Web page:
+node by
UID Architects

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This cantilevered wooden house by Japanese studio UID Architects hovers ten metres above the forest floor and has a hole underneath to let trees grow up inside (+ slideshow).

+node by UID Architects

Named +node, the house in Hiroshima Prefecture was designed by UID Architects as an all-timber building that brings the surrounding woodland to its inhabitants.

+node by UID Architects

"The site is located at the node point of nature and human-made places," explained architect Keisuke Maeda. "I thought about a place for animals, plants and human beings."

+node by UID Architects

The main body of the building is a long rectangular box with one end anchored to the ground and the other sticking out into the air. A second volume slotted beneath the structure functions as both an extra floor and a lateral support.

+node by UID Architects

A glazed wall at the far end of the house focuses views out from the kitchen and dining room towards the woodland. The void in the floor is positioned just beyond, so trees can grow behind the walls without creating a hazard for residents.

+node by UID Architects

"[It] is like a kaleidoscope that reflects various regularly changing things," adds Maeda.

+node by UID Architects

An entranceway cuts diagonally across the building to create a small study at the front, while the middle section houses a living room that leads out to a rooftop terrace. Bedrooms and bathrooms can be found on the lower storey.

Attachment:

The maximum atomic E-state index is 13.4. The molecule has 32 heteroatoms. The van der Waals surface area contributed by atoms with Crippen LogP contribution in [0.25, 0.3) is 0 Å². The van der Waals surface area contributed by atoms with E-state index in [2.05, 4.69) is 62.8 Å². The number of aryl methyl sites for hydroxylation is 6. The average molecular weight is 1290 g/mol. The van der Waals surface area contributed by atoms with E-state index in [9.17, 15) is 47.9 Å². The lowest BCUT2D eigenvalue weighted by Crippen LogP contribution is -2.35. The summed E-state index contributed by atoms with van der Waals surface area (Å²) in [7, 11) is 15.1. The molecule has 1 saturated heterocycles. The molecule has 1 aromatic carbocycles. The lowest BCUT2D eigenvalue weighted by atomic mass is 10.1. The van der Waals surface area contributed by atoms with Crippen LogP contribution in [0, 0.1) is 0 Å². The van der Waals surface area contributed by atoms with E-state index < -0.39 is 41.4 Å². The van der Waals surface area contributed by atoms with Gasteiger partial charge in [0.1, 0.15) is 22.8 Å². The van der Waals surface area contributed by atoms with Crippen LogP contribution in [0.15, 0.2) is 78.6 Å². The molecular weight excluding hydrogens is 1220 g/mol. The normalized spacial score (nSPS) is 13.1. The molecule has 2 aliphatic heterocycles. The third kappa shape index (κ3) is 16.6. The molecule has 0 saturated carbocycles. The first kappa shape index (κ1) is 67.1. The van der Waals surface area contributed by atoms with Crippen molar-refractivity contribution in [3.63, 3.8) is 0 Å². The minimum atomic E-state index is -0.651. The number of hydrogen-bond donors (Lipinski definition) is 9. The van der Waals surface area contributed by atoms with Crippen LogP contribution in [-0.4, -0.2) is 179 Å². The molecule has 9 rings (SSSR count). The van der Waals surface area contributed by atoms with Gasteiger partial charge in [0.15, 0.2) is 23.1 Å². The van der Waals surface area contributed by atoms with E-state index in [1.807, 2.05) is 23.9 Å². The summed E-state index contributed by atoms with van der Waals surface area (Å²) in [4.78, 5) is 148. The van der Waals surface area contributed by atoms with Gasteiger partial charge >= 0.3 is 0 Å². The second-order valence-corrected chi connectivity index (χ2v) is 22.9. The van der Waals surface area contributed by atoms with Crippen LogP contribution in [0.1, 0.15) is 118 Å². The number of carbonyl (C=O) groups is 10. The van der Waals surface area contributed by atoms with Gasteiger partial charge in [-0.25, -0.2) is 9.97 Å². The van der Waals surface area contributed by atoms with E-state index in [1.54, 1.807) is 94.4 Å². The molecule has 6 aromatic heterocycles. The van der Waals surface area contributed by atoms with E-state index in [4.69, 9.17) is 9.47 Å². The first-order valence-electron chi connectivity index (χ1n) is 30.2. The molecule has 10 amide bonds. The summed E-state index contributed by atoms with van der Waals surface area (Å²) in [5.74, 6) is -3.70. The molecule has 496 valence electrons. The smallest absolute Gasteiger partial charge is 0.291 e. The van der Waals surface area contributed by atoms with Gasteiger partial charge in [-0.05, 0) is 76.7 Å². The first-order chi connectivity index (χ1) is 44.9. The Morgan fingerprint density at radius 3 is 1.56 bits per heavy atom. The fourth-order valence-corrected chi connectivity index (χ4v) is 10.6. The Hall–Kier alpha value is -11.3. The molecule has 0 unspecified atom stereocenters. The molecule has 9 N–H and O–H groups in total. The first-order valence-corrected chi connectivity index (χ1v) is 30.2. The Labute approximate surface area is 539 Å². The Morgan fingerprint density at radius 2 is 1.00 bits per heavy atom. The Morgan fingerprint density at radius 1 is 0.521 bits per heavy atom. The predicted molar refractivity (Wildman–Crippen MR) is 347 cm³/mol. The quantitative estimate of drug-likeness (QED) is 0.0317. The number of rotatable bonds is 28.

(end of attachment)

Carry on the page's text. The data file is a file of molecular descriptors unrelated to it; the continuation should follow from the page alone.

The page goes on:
+node by UID Architects

The architects used cedar to clad the exterior walls, then lined the interior with plywood panels.

+node by UID Architects
Photograph by the architects

UID Architects have completed several houses with plants growing inside. Others include Machi Building, a renovated townhouse containing a mound of earth, and Nest, a house with holes in the walls and roof. See more architecture by UID Architects »

+node by UID Architects
Photograph by the architects

Other cantilevered houses to feature on Dezeen include an isolated hilltop house in Australia and a periscope-like wooden house in Norway. See more cantilevered buildings »

+node by UID Architects
Photograph by the architects

Photography is by Hiroshi Ueda, apart from where otherwise stated.

Here's more information from UID Architects:


+node

On the south side of the site there is a rich forest where animals and plans reside and on the back north side where hilly land was developed into a residential area in a tiered platform.

+node by UID Architects
Exploded diagram - click for larger image

The site is located at the node point of nature and human-made places. There is a thicket spreading over the hill of over 10 metres level deference along the south side from the frontal road. Various creature's territory is layered from the land surface to the sky above trees. In this occasion, I thought about a place for animals, plants and human beings, in a scale closer to the environment of the rich sectional direction.